His experience with indigenous Americans, however, was pretty much restricted to watching some traveling Iroquois put on an exhibition in Prague some 20 years earlier. Another influence, strange as it sounds, was Buffalo Bill’s Wild West Show. As was Longfellow’s 1855 The Song of Hiawathawhich Dvorak wanted to make into a symphonic poem but never finished. Like most white visitors, Dvorak’s view of America was largely expropriatory.

Harry Burleigh, one of his African American students–and later a composer in his own right–introduced the composer to spirituals, leading the latter to contend that African American folk songs would be the basis for a national musical heritage, proving apposite when jazz came along. Notwithstanding his soaking up of second-hand Americana, “From the New World” is very much a product of late-Romantic music theory.

The mood of America, though, pieces the international melodies into an adventitious American composition. An opening minor-key horn solo gives way to an expansive theme that recurs with differing modalities, and its something like listening to a European’s impression of America from a train-car. As it happens, Dvorak was obsessed with railroads, keeping fastidious timetables.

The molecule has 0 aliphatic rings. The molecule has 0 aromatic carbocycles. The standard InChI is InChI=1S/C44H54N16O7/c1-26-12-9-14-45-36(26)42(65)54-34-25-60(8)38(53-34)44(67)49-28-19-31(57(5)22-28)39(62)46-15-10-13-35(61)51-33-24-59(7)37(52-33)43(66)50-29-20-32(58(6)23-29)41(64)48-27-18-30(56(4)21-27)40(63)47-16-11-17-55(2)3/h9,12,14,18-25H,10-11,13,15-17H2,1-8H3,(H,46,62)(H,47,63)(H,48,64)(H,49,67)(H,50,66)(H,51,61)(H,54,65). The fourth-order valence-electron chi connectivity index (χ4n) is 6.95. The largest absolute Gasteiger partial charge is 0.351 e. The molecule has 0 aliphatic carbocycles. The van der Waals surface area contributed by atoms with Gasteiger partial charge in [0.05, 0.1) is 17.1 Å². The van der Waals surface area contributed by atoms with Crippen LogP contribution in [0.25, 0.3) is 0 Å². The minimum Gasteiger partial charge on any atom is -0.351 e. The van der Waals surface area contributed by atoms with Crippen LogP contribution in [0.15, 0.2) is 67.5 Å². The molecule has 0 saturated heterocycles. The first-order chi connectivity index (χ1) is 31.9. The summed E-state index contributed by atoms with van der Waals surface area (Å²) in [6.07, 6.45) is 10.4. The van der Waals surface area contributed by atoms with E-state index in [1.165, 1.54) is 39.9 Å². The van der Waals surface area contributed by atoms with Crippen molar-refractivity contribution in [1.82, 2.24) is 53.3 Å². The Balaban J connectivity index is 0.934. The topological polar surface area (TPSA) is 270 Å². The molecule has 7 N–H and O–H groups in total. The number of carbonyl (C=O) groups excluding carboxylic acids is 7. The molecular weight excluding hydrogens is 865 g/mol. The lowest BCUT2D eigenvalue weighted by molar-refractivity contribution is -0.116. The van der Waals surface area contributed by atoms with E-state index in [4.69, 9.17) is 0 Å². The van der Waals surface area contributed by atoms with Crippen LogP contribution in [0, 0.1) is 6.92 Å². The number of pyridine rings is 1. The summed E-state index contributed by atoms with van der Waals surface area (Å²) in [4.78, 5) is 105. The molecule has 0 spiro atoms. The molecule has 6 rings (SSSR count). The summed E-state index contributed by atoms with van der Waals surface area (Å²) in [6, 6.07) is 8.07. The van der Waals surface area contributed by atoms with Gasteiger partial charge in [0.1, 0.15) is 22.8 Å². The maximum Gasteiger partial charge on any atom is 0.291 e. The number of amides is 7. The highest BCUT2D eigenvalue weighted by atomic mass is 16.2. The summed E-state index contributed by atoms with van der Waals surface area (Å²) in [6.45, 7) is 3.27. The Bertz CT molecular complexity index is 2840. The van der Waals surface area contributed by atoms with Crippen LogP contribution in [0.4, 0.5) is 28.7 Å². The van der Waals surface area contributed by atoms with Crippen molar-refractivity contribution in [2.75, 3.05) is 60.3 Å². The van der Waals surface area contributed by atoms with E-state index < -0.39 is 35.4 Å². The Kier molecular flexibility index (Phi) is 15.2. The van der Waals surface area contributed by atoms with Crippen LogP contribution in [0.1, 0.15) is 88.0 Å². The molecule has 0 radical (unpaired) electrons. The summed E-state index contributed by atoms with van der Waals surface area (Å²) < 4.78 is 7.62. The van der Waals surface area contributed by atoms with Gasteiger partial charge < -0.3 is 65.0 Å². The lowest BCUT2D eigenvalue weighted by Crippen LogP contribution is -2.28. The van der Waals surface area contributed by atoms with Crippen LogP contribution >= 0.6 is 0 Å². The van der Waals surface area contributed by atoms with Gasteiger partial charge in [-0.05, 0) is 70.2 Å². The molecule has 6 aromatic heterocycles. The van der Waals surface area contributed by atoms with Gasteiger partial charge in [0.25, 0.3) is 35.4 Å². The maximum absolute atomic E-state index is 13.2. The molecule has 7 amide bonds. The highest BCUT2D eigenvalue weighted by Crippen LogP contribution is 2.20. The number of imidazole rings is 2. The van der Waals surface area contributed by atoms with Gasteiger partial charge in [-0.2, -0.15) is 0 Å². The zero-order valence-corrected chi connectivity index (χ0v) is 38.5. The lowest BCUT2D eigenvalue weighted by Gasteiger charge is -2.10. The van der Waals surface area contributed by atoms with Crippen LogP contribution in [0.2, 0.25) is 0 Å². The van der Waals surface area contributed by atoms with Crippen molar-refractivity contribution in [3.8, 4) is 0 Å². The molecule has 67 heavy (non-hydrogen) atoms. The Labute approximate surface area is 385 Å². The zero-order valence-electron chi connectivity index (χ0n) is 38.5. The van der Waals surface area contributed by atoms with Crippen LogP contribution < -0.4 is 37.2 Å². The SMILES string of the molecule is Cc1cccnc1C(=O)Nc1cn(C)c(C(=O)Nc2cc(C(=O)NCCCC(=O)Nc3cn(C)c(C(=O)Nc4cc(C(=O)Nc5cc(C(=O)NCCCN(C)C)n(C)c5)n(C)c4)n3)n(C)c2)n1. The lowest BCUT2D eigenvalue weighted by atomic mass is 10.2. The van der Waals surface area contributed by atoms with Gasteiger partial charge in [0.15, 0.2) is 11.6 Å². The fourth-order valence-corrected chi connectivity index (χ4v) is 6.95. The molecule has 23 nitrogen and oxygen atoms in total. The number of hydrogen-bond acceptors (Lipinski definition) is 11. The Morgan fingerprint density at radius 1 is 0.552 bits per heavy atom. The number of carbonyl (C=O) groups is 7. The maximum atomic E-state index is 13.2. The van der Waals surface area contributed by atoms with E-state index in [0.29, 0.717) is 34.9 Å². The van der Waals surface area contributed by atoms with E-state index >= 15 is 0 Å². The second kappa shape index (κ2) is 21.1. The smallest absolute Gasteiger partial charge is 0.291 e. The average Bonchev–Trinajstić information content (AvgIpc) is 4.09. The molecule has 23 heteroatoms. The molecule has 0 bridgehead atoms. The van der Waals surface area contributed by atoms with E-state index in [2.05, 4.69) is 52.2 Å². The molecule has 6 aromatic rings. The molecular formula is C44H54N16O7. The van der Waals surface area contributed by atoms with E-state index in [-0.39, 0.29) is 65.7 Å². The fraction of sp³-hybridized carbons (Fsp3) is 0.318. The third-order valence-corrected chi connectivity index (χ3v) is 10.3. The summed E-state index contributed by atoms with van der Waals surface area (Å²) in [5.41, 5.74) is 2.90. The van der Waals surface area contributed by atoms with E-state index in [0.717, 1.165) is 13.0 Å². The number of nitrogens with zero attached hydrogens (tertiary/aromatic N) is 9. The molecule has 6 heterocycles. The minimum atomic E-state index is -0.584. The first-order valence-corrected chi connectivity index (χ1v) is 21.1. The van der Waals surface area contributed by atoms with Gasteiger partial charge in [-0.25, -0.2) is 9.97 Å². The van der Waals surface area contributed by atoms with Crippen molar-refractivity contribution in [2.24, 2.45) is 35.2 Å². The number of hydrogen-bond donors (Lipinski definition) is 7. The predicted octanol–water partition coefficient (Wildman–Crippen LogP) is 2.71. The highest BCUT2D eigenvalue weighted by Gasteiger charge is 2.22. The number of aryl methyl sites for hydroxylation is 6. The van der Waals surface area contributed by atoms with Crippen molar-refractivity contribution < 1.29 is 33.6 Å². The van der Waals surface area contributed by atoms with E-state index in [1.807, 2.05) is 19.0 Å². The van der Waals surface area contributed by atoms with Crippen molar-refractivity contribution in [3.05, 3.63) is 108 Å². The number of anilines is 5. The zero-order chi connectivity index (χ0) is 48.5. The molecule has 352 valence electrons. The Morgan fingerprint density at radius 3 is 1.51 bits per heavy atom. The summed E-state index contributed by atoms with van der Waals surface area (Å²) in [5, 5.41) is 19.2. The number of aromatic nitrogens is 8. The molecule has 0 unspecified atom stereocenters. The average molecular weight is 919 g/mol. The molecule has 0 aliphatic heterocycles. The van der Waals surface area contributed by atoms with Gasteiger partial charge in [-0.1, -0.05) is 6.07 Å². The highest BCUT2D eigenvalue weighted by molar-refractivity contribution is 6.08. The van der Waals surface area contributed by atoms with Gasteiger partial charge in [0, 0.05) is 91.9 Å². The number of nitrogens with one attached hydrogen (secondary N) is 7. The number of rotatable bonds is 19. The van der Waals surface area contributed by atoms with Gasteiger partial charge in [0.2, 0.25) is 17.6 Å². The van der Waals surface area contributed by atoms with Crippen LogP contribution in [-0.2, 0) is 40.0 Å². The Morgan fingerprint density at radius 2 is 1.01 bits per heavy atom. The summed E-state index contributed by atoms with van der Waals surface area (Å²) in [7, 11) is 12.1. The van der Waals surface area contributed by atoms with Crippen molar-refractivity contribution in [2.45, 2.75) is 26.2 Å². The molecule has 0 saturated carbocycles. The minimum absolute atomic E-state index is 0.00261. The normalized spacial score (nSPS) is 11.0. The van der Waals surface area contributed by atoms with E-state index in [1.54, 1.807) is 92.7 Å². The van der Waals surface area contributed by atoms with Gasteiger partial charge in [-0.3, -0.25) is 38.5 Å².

Discovery and longing are twin atmospheres in the symphony. In the Largo‘s intensely tender, almost painfully homesick English horn motif the feeling is tangible, with the first movement’s themes brought into a gently sad harmony.

After an initial burst of Jaws-like strings in the final movement, the preceding melodies are brought into synchrony with inventive variations. Here, the haunting notes of the Largo return in a slower, almost wary lead-up to the hurtling major-key finale. Fittingly enough, the bittersweet horn rounds out the last note of the symphony.

It’s an ambivalent vision of America, and at certain points a bleak one even. Innocence, expectation, transformation, yearning–the 9th is a Brahmsian traversal, with touches of Brucknerian brass, of the New World and Dvorak’s pining for Bohemia. A more modern, Americanized sense of dread roils just out of reach.

There are dozens of fine recordings of Dvorak’s autobiographical paean to America. Rafael Kubelik and the Berliner Philharmoniker ranks among the best and is probably the most faithful to Dvorak’s score.